Hot on the heels of a rant about AT&T and the state of American industry, Fake Steve Jobs is calling on AT&T customers to try and bring the company's mobile network down for an hour. AT&T issued a response Tuesday calling the move a "totally irresponsible."
In the guise of the idea originating with (Fake) Apple's engineers, Fake Steve Jobs suggested that customers find data-intensive apps to run for one hour, beginning at 12:00 PM PDT on December 18th, 2010.
"Our engineers are friggin livid," FSJ wrote in a blog entry called 'Operation Chokehold'. "And, because they're engineers, which means they’re basically evil little pricks, they've come up with a plan to teach AT&T a lesson."
To that end, he encouraged readers to organize in his comments, and many have done just that discussing data-intensive apps and strategies to saturate the company's network.
AT&T, needless to say, is not taking kindly to the idea. In a statement issued to Cult of Mac, the company said:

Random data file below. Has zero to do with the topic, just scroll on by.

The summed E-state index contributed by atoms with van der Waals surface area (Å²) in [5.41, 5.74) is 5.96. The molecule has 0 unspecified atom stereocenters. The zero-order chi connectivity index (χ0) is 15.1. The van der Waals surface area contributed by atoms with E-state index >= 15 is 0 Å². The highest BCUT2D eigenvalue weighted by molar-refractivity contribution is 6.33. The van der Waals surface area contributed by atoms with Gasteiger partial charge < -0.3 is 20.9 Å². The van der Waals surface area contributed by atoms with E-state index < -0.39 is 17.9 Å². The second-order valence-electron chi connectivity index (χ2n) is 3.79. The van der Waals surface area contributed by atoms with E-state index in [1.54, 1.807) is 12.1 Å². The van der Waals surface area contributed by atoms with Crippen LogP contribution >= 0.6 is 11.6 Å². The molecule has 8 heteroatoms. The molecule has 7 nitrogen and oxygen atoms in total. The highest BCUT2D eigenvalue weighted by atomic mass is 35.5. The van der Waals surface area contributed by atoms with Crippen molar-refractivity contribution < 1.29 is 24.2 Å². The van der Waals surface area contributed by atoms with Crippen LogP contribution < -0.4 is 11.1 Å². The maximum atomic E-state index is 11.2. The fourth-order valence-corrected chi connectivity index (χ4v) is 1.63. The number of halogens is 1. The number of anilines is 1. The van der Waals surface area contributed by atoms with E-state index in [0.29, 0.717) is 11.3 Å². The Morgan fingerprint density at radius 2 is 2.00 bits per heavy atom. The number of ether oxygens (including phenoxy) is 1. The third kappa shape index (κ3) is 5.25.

"We understand that fakesteve.net is primarily a satirical forum, but there is nothing amusing about advocating that customers attempt to deliberately degrade service on a network that provides critical communications services for more than 80 million customers. We know that the vast majority of customers will see this action for what it is: an irresponsible and pointless scheme to draw attention to a blog."
The biggest reason for dissent on Operation Chokehold is the potential for emergency calls to be blocked, above and beyond the practical reality that only AT&T's customers are likely to be harmed by a successful event.